PROVIDENCE, R.I. (WLNE-TV)— ABC’s ‘The Good Doctor’ turned up the heat in the fight against ovarian cancer this week. The medical drama, which airs Monday’s, highlighted a procedure called Hyperthermic Intraperitoneal Chemotherapy, or HIPEC.

“I'd remove as much of your tumor as possible—then infuse your abdomen with a chemo solution for 90 minutes,” explained the TV doctor to his patient in the episode.

But this procedure wasn’t just made for TV. It’s actually real and is being done locally by Dr. Thomas miner, Chief of Surgical Oncology at the Lifespan Cancer Institute.

“It's taking our ability to care for these patients and cure their cancer to a higher level,” said Dr. Miner during a recent interview.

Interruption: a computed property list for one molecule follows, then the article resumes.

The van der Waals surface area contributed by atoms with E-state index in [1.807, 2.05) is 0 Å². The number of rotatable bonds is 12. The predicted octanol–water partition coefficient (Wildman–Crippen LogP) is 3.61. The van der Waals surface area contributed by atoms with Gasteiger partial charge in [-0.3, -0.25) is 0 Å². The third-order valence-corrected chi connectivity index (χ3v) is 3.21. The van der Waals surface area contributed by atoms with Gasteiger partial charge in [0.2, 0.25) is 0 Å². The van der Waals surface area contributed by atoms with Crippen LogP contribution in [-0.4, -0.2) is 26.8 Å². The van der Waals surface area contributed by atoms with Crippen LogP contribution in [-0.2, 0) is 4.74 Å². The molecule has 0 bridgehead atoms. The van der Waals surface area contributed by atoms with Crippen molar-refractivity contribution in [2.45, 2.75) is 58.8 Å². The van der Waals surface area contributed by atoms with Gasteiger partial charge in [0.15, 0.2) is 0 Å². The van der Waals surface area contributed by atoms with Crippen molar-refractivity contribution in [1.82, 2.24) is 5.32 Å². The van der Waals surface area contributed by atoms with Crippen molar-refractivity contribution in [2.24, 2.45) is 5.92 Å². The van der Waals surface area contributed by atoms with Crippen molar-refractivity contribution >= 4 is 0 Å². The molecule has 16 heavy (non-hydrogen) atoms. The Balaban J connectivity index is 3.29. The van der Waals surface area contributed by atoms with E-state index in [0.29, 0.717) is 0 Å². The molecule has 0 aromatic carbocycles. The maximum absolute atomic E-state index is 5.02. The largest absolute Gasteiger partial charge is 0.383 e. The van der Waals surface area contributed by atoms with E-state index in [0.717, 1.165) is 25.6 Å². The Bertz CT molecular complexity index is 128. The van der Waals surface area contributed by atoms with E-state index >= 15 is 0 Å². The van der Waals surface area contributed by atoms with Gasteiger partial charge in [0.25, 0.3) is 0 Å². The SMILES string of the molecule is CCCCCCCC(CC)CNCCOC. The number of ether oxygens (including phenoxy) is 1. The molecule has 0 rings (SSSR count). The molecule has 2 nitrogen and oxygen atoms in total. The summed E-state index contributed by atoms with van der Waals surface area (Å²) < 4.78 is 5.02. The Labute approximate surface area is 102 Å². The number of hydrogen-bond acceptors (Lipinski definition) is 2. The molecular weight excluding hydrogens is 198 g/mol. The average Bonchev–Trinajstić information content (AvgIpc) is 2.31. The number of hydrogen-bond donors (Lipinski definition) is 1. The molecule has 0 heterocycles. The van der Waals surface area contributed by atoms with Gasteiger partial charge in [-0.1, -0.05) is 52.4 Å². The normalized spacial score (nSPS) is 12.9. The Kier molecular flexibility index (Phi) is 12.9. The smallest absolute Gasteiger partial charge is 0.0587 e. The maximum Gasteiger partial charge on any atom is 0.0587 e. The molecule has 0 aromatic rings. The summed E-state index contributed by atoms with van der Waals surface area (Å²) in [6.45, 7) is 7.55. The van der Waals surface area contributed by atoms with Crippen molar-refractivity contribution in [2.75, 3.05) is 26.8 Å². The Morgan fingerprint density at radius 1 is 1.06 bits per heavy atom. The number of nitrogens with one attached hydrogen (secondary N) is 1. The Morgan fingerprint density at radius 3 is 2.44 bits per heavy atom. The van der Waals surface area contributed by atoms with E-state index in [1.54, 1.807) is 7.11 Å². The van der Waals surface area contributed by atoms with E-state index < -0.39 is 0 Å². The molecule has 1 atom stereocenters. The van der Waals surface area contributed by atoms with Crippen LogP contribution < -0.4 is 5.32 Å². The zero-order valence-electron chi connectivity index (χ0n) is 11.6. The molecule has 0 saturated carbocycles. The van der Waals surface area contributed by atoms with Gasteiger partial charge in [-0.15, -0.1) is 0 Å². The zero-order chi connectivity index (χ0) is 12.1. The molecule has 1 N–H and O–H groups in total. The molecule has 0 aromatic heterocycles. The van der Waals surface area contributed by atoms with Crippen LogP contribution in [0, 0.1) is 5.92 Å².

What makes HIPEC so unique is that heated chemotherapy is used.

“Not quite a jacuzzi or a hot tub [temperature] but kind of like a hot bath,” explained Dr. Miner.

Another unique trait is that the chemo is delivered directly to cancer cells in the abdomen.

“This is a big operation. This is big therapy. This is big surgery,” said Dr. Miner as he drove home the point that this treatment is not for everyone.

HIPEC can take up to 18 hours to perform and has a 6 month recovery period. Still, for some patients like Lori Moon of Lincoln the option gave her new hope.

“He said if we don't do the procedure— in twelve months I won't be here,” she said reflecting back on the conversation with her doctors at the time of her diagnosis.

Even knowing all the risks the surgery comes with, Moon and her life partner, Craig, decided they'd fight the cancer aggressively. Today she's six months free and clear and making plans for the future that includes being far away from any hospital.

© WLNE-TV 2018